A neighborhood dispute that has seethed for years appears to be over after the town’s Zoning Board of Adjustment granted a house of worship permit to a local shul. Congregation Etz Chaim owns 554 Queen Anne Road, where Rabbi Daniel Feldman has hosted a minyan for several years.
Neighbors had complained that Etz Chaim should have applied for a house of worship permit when it applied for a building permit to expand the home, adding a family room.
But Rabbi Feldman and the group pointed out that they wrote a letter to the town’s zoning official, Steven Gluck, telling him they planned to hold regular services there, and were granted a certificate of occupancy for the room.
Gluck issued a cease-and-desist letter to the group in 2008 after the neighbors filed a petition. Etz Chaim then applied for a house of worship permit and the zoning board held a series of hearings over the course of nearly a year.
The final resolution approving the permit, which also includes a number of restrictions intended to assuage the neighbors’ concerns, was recently passed by the board.
“We are hoping to have a more peaceful future,” Rabbi Feldman said Friday.
Janet Abbott, who lives nearby and helped lead the protests against the group, said she felt the conditions the board attached to the approval would ensure that the neighbors are protected and that Etz Chaim would have to go through the zoning process if it expands its activities.
“That’s all we wanted,” she said. She added that she hoped both sides would be able to move on.
But Rif Campeas, another neighbor, said the ruling had created a “new class” in town.
“If you’re religious, you’re allowed to be deceptive,” he said.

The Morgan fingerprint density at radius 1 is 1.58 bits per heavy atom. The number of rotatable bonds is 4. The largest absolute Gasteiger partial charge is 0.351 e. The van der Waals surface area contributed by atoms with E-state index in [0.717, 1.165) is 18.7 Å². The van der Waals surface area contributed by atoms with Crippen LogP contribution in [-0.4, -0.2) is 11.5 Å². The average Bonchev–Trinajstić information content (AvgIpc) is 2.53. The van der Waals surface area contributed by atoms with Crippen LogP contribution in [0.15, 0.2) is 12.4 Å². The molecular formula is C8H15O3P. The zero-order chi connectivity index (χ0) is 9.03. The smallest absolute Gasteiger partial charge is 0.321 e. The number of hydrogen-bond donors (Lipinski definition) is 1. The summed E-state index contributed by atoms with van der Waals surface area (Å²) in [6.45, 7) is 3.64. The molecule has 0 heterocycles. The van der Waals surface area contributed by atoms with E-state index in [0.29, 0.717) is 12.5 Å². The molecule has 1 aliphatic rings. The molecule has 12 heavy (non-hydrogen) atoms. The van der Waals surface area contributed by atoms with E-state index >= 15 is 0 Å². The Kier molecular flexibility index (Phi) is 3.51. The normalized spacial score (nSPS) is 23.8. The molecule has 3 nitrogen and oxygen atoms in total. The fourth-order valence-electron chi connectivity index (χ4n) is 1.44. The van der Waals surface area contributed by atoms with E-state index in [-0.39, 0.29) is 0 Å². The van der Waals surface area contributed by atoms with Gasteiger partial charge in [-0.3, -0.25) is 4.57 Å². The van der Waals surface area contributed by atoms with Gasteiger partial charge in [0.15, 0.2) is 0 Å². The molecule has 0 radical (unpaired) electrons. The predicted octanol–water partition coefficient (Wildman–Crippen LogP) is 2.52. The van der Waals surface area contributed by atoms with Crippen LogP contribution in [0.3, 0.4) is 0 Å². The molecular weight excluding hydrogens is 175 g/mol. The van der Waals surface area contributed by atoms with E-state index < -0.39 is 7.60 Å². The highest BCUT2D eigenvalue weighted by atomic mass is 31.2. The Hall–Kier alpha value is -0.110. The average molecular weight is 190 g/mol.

The rabbi said Campeas’ assertion was baseless.
“The claim that we were deceptive is factually false,” he said, citing the letter to Gluck as well as two meetings with town officials.
Gluck sent a follow-up letter to Rabbi Feldman and Etz Chaim stating that “at no time has the owner or Rabbi Feldman attempted to mislead me or the Township of Teaneck,” and that his cease-and-desist order should not be construed as implying otherwise.
Instead, he said, the Etz Chaim case involved complex legal issues and neighbor concerns and was best left to the board to adjudicate.
The restrictions include limits on the number and length of services, a parking plan, a ban on most outdoor activities and a prohibition on cooking equipment in the kitchenette. In addition, the board required the congregation to designate a community liaison to respond to any issues from other residents.
“It’s quite a relief,” said Robert Ehrlich, the president of the group. “From our perspective, this was never a fight worth fighting. We want to move on. To the extent that the neighbors have comments on things we can do to make their lives less disruptive, we’re willing to do that.”